Wrt excursion you'll find that any enclosure will affect this at a given input level. The closed enclosure will provide damping of the excursion all way down, while the ported version will provide little or no damping below the resonance frequency of the port.

I would suggest to do a frequency sweep with the driver mounted in the actual box to be used, starting at reduced input level. You should test for power as you have suggested, but also for excursion.

You will need a way to determine when Xmax is reached, and one way to do it is to use light weight pin. The pin should have a rounded head and be fixed loosely in e.g. expanded polystyrene or the like. You need to jerk the pin in and out some times to get it loose enough. The idea is that the pin is fixed at a distance from the dust cap, and when the desired excursion is reached, the pin will be displaced. Remember that polystyrene will easily move with the displaced air, so it should be a little as possible and held in position by a device made of high density material.

If you do this together with measuring the power, you will get the info you need for safe operation.

Short answer: in most cases RMS values should be considered to calculate power in a component, however if there is a need to calculate power supplied by a DC source, then the mean or DC components should be used.

**An important distinction should be made:** When I first asked this question I wrongfuly thought that a Multimeter set to AC volts or amps displayed the RMS value of a signal regardless of whether DC was present or not, so when both DC and AC were present, I was confused on which value to use for example to calculate power, instead, when set to AC, a multimeter displays the RMS value of **the AC component of the signal only**, however, if you want the RMS value of a signal in which both DC and AC are present, then you should measure both the AC and DC component in a multimeter and \$V_{RMS}=\sqrt{V_{DC}^2+V_{RMS_{AC}}^2}\$ should be used. It is obvious that if there is no DC present, the mean value would be zero and the value displayed by the multimeter set to AC is in fact the RMS value of the signal, .

The RMS value of a signal is

\$RMS=\sqrt{\frac{1}{T}\int_{0}^{T} f(t)^2dt}\$

This is the value that should be used, for example in a rectified signal through an LED.

The contribution of both the DC and AC components can be easily seen if the analysis is focused on harmonics, then, power is calculated as:

$$P=V_{DC}I_{DC}+\Re \{\frac{1}{2}\sum_{n=1}^\infty V_nI_n^*\}$$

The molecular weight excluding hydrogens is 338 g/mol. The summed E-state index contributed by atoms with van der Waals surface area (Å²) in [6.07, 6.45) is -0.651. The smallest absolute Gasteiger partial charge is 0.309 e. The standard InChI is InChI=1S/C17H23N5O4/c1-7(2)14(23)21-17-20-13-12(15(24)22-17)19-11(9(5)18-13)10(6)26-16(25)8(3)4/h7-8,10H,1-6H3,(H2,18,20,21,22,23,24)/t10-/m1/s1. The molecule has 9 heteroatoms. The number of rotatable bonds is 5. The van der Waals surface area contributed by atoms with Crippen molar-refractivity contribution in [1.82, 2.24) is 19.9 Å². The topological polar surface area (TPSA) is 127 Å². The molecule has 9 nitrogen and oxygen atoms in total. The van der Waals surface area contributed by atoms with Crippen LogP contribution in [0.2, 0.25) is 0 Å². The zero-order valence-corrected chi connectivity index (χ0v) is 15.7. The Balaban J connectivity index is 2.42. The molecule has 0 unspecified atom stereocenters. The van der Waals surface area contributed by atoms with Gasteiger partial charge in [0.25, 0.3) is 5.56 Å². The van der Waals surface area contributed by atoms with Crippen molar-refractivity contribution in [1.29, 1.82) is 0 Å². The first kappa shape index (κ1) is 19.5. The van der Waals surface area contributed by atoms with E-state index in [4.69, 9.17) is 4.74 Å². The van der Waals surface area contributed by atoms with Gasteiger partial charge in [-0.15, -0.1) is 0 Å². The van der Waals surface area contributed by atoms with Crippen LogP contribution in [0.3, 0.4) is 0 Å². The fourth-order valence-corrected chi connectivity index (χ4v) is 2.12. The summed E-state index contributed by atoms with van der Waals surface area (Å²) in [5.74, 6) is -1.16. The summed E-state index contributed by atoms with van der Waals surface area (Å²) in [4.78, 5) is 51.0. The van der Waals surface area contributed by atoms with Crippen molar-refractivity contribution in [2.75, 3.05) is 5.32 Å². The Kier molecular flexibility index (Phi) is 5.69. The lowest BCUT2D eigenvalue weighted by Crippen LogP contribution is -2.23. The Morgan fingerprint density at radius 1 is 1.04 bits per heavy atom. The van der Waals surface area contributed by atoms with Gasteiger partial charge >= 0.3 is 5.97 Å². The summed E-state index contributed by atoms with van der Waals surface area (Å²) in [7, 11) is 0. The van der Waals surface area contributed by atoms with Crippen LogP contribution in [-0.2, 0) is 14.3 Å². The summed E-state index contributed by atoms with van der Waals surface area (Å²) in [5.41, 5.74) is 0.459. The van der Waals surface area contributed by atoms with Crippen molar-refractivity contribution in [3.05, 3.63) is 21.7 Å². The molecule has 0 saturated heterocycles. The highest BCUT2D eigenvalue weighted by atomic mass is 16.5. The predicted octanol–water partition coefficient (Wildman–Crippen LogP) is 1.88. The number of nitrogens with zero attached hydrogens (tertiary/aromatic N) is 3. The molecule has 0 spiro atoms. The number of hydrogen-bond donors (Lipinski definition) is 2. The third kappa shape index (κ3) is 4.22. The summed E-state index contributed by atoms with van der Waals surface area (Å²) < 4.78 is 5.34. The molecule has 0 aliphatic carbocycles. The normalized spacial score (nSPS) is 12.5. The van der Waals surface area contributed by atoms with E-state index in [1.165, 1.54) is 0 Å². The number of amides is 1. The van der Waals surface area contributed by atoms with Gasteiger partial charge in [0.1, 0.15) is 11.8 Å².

Where:

\$V_{DC}\$ and \$I_{DC}\$ are the DC voltage and current

and

\$V_n\$ and \$I_n\$ are phasors and include the peak voltage and current of the nth harmonic along with its phase.

In the case where only one frequency is present, then \$P\$ is simply

$$P=V_{DC}I_{DC}+\Re \{\frac{1}{2} V_pI_p^*\}$$

Thus, the power in for example a resistor, is due to both the DC + AC component.

When calculating the power being supplied by a DC source, the DC voltage of the source and current through the source must be considered to calculate the power being delivered by the source, same thing happens with an AC source, but in that case the AC voltage and AC current should be considered.

Regarding current, the RMS value is

$$I_{RMS}=\sqrt{I_{DC}^2+\frac{1}{2}\sum_{n=1}^{\infty}I_n^2}$$

Where

\$I_{DC}\$ is the DC component and \$I_n\$ is the peak value of the nth harmonic, again if only the fundamental is present, the equation reduces to:

$$I_{RMS}=\sqrt{I_{DC}^2+\frac{1}{2}I_p^2}$$

The RMS voltage is calculated in a similar way, thus, in general, in order to calculate power in a component in which both the DC component and the AC component are present, we must consider the RMS value.

Consider the following example of 2 resistors in series, there is also a 10V AC component on top of a 12V DC component feeding the circuit, I also added a power meter and a current-voltage probe.

The Peak voltage is clearly half of the peak to peak voltage, so

$$V_p=9.94/2=4.97V$$

The DC voltage is

$$V_{DC}=6V$$

The RMS voltage is:

$$V_{RMS}=\sqrt{6^2+\frac{1}{2}4.97^2}=6.95V$$

Which agrees with the value displayed in the yellow box in the picture

The current can be calculated the same way, its value is

$$I_{RMS}=6.95 mA$$

The power is simply \$P=V_{RMS}I_{RMS}=48.3mW\$ which agrees with the power meter, (Note: I have noticed that in Multisim the voltage and current values displayed by the probes are not 100% accurate, as opposed to the values displayed by the Multimeter which are more precise, this is why theres a slight difference between the calculated power and the power displayed by the power meter)

Note that the power could have been computed using \$P=V_{DC}I_{DC}+\Re \{\frac{1}{2} V_pI_p^*\}\$, and the results would be the same.

## Best Answer

RMS as that's what will give the measure of heating.

No.

I think "negligible" isn't the right word here. The peak voltage is the most dangerous part for insulation and personal health.

RMS.

Peak current will be 5√2 amps.

Irrelevant as the current determines the heating.

The idea with RMS is that it gives the measure of the equivalent DC current that will cause the same heating effect. Most specifications use RMS for that reason.